He said he signed renunciation documents and "as far as I am aware" they were sent to the relevant authorities in Britain and Ireland.
But he never got any confirmation that his renunciation was successful and only checked again last month - six months into the dual citizenship crisis.
He said he is satisfied he is not an Irish citizen and took "reasonable steps to renounce any British citizenship". However the reasonable steps argument may not cut muster with a black-letter ruling from the High Court.
The fate of a number of MPs could be decided by what the High Court considers to be "all reasonable steps" to renounce citizenship of another country.
Tasmanian Labor MP Justine Keay confirmed her renunciation of citizenship had not been registered with the Home Office until a month after nominations closed for the 2016 election, potentially ruling her ineligible to sit in the current Parliament.
Fellow Labor MPs Josh Wilson and Anne Aly also received confirmation of their renunciations after the nomination date.
For Labor MP Susan Lamb, it is unclear if she was ever even eligible to take up UK citizenship. In a letter from the British Home Office on August 10, Ms Lamb was advised Britiain could not be "satisfied from the documents available that you hold British citizenship."
Two MPs with Polish heritage - Labor's Emma Husar and Liberal Jason Falinski - have requested their entitlement to Polish citizenship be renounced, but have not provided any response from Polish authorities confirming this had occurred.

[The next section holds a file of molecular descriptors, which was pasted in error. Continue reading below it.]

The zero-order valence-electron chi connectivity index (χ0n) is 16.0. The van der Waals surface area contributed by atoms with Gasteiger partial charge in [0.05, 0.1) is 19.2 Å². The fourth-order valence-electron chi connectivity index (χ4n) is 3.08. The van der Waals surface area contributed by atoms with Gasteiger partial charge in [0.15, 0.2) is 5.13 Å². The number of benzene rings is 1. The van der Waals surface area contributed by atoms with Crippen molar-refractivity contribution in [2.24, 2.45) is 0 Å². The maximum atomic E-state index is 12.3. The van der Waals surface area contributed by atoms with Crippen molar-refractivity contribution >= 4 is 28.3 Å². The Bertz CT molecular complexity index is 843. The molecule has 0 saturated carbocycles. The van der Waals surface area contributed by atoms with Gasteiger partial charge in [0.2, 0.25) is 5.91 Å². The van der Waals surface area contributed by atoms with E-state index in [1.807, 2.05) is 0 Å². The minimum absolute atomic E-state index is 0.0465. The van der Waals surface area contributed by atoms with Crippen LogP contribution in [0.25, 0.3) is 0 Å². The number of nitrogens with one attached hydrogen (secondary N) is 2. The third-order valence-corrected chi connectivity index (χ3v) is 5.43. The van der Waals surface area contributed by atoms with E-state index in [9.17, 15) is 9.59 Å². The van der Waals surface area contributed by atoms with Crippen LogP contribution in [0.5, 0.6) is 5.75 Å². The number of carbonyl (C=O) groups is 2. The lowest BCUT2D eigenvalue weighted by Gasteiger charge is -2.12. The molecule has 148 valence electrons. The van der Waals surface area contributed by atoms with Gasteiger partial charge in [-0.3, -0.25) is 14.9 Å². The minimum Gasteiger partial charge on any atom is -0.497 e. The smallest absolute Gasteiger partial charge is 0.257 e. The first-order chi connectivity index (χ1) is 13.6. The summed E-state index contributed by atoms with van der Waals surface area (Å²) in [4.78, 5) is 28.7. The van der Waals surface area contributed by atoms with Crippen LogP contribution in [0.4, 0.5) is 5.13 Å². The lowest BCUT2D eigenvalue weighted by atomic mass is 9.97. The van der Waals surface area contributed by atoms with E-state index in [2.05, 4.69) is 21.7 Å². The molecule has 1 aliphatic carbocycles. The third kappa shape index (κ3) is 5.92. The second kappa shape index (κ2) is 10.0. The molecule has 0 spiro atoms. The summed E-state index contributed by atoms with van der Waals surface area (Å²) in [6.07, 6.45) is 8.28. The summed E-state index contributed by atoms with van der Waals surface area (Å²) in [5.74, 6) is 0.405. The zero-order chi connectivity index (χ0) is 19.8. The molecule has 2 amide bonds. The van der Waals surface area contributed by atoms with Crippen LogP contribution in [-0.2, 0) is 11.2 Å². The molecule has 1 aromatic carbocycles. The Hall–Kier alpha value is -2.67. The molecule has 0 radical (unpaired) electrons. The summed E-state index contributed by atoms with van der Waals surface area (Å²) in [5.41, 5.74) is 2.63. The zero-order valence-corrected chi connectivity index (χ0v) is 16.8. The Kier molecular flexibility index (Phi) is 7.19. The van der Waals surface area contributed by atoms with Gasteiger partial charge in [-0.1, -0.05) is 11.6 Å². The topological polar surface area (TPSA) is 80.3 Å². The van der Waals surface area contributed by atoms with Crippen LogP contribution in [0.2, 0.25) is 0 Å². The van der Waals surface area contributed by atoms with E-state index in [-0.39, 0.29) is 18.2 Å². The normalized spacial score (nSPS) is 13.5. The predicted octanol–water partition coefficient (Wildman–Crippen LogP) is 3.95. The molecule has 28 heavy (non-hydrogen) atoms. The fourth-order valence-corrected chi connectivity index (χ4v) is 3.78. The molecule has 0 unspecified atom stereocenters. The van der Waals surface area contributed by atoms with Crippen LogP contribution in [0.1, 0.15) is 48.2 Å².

Mr Falinksi told Fairfax Media: "My father was never Polish. You might as well ask me why there's no confirmation from the Ukranian embassy. As far as the UK goes, feel free to ask them yourselves. I'm literally not hiding anything."
At least four other MPs have sought legal advice over their citizenship status with Alex Hawke, Nola Marino, Julia Banks and Anne Sudmalis all requesting further clarification.
Mr Hawke and Ms Banks received advice that they had to be registered with the Greek municipal government in order to be considered a citizen despite being eligible.
Coalition MP Ann Sudmalis provided legal advice that as she had been born to a British mother, she was not eligible for automatic British citizenship - unlike those born to British father such as former Bennelong MP John Alexander.
Chief government whip Nola Marino - who Fairfax Media revealed last month may have acquired Italian citizenship through her husband - has sought "legal advice to confirm her citizenship status through marriage."
"I remain assured that I am not an Italian citizen through marriage," she wrote in her declaration form. She has not provided conclusive documentation despite claiming her husband lost his Italian citizenship when he naturalised as an Australian in 1958.
Referrals to the High Court would likely take place on Thursday or Friday, after the Parliament has passed same-sex marriage legislation.